Joachim Nagel speaks at the opening of the exhibition “Change of Location” in the Museum Giersch ©Nils Thies

Nagel: “Change of location” art exhibition opens up new perspectives

Bundesbank President Joachim Nagel has officially opened the art exhibition “Change of Location. The Museum Giersch of Goethe University Frankfurt Hosts the Art Collection of the Deutsche Bundesbank” in Frankfurt am Main. “This is the first time that we are showcasing such a representative and extensive array of pieces from our collection outside the Bundesbank,” he said in his speech. Comprising 85 selected works of art, the exhibition at the MGGU provides a remarkable survey of the collection amassed by the German central bank from the 1950s to the present day. Included are works by artists such as Georg Baselitz, Rupprecht Geiger, Isa Genzken, Katharina Grosse, Ernst Wilhelm Nay and Jorinde Voigt. The exhibition will be open to visitors until 8 January 2023.

Art as an integral fixture of our day-to-day life

Dr Nagel went on to explain that the title “Change of location” is to be interpreted not just in terms of the spatial. The change of scene “also opens up fresh perspectives”. Displayed in the villa housing the museum, the pieces reveal themselves and interact with one another in a manner entirely different to when set amid the modernistic architecture of the Bundesbank’s Central Office. Dr Nagel pointed out that at the Bundesbank’s premises art is like an integral fixture of day-to-day life – a given by dint of its constant presence. He spoke about the many times when a work of art might still catch somebody’s eye though, often stimulating interesting conversations and presenting an opportunity to look beyond the realms of work. Like many colleagues, he, too, has had to bid a temporary farewell to a work of art from his office so that it could take its place in the “Change of location” exhibition – in his case, the piece “Lidl”, painted by Jörg Immendorff. “It was my companion back during my first stint on the Executive Board of the Bundesbank, so I was all the more delighted when it was rehung in my office upon my return to the Bank,” said the Bundesbank President. Employees’ relationship with art also forms part of the exhibition at the MGGU. In a short film produced specially for the exhibition, staff members talk about the works of art that have resonated with them personally.

The exhibition at the MGGU

The way that the exhibits are grouped thematically in the rooms of the MGGU gives rise to unusual dialogues and fields of tension. By bringing contemporary and historical artistic positions up against one another, thematic clusters such as “Continuation of the gestural”, “Colour absolute” and “History and stories” spotlight surprising aspects of the works. A piece by Anne Imhof with gestural scratches in acrylic on aluminium encounters Arnulf Rainer’s “overpaintings”. Rupprecht Geiger’s bright red colour field meets the works of Monika Baer with all their ironic connotations. Both grappling with German history, the archaising pictorial world of Anselm Kiefer is confronted with the conceptual photography of Annette Kelm. Visitors are invited to step into these dialogues and engage in conversation with others. The MGGU is also presenting two spaces specifically designed for the exhibition, where visitors will encounter new works by Michael Riedel and Frauke Dannert – both of whom also figure in the Bundesbank’s art collection. To top it off, an array of photographs reference the “change of location” experienced by the art, showing it in the context of the Bundesbank’s offices, corridors and meeting rooms.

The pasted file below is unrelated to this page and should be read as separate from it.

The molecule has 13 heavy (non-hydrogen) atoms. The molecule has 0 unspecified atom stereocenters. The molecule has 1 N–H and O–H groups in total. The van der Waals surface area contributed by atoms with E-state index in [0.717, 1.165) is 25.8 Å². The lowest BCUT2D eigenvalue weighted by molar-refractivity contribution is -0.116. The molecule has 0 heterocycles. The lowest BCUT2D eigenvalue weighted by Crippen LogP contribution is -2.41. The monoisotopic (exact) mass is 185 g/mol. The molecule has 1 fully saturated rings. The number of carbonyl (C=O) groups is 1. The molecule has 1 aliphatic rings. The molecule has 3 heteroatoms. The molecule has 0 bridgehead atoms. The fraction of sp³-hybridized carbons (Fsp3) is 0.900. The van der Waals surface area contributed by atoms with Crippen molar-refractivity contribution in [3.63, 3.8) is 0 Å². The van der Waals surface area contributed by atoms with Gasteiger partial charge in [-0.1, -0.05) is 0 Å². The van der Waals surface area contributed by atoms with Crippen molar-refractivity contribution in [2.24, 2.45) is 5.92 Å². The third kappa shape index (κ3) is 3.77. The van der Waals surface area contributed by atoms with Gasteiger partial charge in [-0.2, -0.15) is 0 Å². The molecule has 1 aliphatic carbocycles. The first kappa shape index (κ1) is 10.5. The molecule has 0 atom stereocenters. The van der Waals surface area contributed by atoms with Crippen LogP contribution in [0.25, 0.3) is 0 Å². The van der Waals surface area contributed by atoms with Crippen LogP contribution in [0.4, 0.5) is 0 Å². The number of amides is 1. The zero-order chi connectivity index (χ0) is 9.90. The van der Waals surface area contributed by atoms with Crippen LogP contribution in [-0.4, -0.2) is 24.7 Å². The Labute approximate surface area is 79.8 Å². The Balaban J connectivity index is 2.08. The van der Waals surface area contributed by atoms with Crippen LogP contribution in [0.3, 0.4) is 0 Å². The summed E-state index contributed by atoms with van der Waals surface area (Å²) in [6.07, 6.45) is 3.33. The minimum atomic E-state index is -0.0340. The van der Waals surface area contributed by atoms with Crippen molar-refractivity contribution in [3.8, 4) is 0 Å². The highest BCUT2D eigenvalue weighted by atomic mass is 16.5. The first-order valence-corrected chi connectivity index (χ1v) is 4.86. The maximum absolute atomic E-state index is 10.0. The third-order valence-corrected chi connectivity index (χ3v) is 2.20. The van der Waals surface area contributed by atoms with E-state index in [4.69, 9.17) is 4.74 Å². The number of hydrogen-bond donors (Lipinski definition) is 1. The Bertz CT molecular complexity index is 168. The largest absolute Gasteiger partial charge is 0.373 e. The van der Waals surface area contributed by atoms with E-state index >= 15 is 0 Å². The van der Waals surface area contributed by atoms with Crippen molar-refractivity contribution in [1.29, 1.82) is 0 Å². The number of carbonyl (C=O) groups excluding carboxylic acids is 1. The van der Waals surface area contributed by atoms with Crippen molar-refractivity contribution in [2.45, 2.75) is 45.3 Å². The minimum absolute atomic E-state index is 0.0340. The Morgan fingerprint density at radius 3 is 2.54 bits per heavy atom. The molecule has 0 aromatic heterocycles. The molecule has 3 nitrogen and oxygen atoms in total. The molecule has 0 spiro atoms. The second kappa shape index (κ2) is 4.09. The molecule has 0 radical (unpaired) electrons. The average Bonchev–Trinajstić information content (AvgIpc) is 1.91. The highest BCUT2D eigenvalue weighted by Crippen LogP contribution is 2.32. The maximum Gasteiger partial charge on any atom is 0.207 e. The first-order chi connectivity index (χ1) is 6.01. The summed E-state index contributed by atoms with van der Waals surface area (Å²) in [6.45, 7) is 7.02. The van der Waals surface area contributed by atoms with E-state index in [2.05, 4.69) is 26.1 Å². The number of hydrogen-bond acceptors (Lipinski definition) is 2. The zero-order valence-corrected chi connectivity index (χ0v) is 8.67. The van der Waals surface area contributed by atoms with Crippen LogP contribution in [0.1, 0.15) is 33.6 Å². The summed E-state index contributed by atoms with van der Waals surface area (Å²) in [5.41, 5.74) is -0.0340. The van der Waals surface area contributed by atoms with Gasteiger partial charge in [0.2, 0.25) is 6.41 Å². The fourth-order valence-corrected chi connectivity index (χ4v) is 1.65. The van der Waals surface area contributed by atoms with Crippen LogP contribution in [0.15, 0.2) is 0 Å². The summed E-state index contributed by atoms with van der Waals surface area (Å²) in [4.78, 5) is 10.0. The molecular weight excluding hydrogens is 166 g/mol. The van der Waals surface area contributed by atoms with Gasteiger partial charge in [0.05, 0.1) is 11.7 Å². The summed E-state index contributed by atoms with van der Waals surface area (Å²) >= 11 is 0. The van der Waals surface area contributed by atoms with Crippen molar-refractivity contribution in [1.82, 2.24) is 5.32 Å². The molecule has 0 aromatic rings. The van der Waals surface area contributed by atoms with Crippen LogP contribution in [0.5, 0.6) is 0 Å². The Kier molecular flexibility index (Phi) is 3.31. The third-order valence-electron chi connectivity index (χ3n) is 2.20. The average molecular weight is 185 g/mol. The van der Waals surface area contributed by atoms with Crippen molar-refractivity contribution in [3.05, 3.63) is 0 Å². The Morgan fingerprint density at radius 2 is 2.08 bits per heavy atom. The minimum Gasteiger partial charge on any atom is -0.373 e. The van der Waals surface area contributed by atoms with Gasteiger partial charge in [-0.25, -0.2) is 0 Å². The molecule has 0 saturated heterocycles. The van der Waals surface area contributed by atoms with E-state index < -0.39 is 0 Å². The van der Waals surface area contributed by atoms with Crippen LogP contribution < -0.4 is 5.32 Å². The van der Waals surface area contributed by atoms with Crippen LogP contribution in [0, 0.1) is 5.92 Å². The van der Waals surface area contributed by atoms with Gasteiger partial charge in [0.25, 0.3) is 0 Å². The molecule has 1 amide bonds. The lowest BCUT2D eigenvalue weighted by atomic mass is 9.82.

The Bundesbank’s art collection

Like many central banks, the Bundesbank has built up its own art collection. According to Dr Nagel, this is all to do with civic engagement. “As public institutions, we feel a sense of commitment to the art and culture in our respective countries, and want to promote it.” Reflecting on its significance, Dr Nagel observed that the collection has been enriching the working environment of the Bundesbank for more than 60 years and has thus become a part of its identity.

The collection, which now numbers several thousand works spread throughout Germany at the Bundesbank’s various locations, has its roots in the 1950s and the purchase of examples of art informel by creators such as Karl Otto Götz and Heinz Kreutz. Other pieces were added in the ensuing decades, and the collection grew. The acquisition of paintings, prints, works on paper, sculptures, and the occasional photograph too also mirrors the history of the Federal Republic of Germany. The focus lies on work from the German-speaking world; after reunification in 1990, a conscious drive was made to incorporate artists from eastern Germany.